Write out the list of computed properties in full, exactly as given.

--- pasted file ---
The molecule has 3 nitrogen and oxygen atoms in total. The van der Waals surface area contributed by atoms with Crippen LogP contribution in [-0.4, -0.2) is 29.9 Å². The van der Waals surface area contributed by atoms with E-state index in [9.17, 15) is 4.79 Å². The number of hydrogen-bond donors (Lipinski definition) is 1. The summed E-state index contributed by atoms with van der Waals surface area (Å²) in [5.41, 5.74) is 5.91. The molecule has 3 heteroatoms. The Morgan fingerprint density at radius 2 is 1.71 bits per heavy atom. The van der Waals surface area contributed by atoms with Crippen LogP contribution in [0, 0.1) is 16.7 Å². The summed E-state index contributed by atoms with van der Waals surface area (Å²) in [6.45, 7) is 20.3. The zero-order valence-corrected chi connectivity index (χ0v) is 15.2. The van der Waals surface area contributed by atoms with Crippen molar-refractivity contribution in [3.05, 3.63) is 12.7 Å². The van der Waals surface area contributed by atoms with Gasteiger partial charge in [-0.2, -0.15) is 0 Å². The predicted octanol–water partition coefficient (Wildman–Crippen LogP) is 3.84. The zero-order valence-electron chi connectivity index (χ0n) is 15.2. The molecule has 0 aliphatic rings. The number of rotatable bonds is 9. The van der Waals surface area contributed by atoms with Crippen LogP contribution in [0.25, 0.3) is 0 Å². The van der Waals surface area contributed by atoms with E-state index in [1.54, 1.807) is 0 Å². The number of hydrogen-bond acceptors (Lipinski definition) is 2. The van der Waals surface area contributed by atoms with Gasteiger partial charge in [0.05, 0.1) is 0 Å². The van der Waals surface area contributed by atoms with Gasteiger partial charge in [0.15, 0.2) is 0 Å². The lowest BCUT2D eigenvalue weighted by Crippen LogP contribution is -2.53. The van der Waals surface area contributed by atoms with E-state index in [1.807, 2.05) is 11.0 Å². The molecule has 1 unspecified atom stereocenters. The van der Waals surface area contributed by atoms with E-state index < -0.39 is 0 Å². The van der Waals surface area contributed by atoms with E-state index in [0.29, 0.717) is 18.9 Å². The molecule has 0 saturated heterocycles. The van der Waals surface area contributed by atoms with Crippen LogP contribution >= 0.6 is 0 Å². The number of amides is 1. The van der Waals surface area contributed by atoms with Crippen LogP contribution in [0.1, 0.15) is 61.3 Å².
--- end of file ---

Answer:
The molecule has 3 nitrogen and oxygen atoms in total. The van der Waals surface area contributed by atoms with Crippen LogP contribution in [-0.4, -0.2) is 29.9 Å². The van der Waals surface area contributed by atoms with E-state index in [9.17, 15) is 4.79 Å². The number of hydrogen-bond donors (Lipinski definition) is 1. The summed E-state index contributed by atoms with van der Waals surface area (Å²) in [5.41, 5.74) is 5.91. The molecule has 3 heteroatoms. The Morgan fingerprint density at radius 2 is 1.71 bits per heavy atom. The van der Waals surface area contributed by atoms with Crippen LogP contribution in [0, 0.1) is 16.7 Å². The summed E-state index contributed by atoms with van der Waals surface area (Å²) in [6.45, 7) is 20.3. The zero-order valence-corrected chi connectivity index (χ0v) is 15.2. The van der Waals surface area contributed by atoms with Crippen molar-refractivity contribution in [3.05, 3.63) is 12.7 Å². The van der Waals surface area contributed by atoms with Gasteiger partial charge in [-0.2, -0.15) is 0 Å². The predicted octanol–water partition coefficient (Wildman–Crippen LogP) is 3.84. The zero-order valence-electron chi connectivity index (χ0n) is 15.2. The molecule has 0 aliphatic rings. The number of rotatable bonds is 9. The van der Waals surface area contributed by atoms with Crippen LogP contribution in [0.25, 0.3) is 0 Å². The van der Waals surface area contributed by atoms with E-state index in [1.54, 1.807) is 0 Å². The number of hydrogen-bond acceptors (Lipinski definition) is 2. The van der Waals surface area contributed by atoms with Gasteiger partial charge in [0.05, 0.1) is 0 Å². The van der Waals surface area contributed by atoms with Gasteiger partial charge in [0.15, 0.2) is 0 Å². The lowest BCUT2D eigenvalue weighted by Crippen LogP contribution is -2.53. The van der Waals surface area contributed by atoms with E-state index in [1.807, 2.05) is 11.0 Å². The molecule has 1 unspecified atom stereocenters. The van der Waals surface area contributed by atoms with E-state index < -0.39 is 0 Å². The van der Waals surface area contributed by atoms with E-state index in [0.29, 0.717) is 18.9 Å². The molecule has 0 saturated heterocycles. The van der Waals surface area contributed by atoms with Crippen LogP contribution >= 0.6 is 0 Å². The number of amides is 1. The van der Waals surface area contributed by atoms with Crippen LogP contribution in [0.1, 0.15) is 61.3 Å².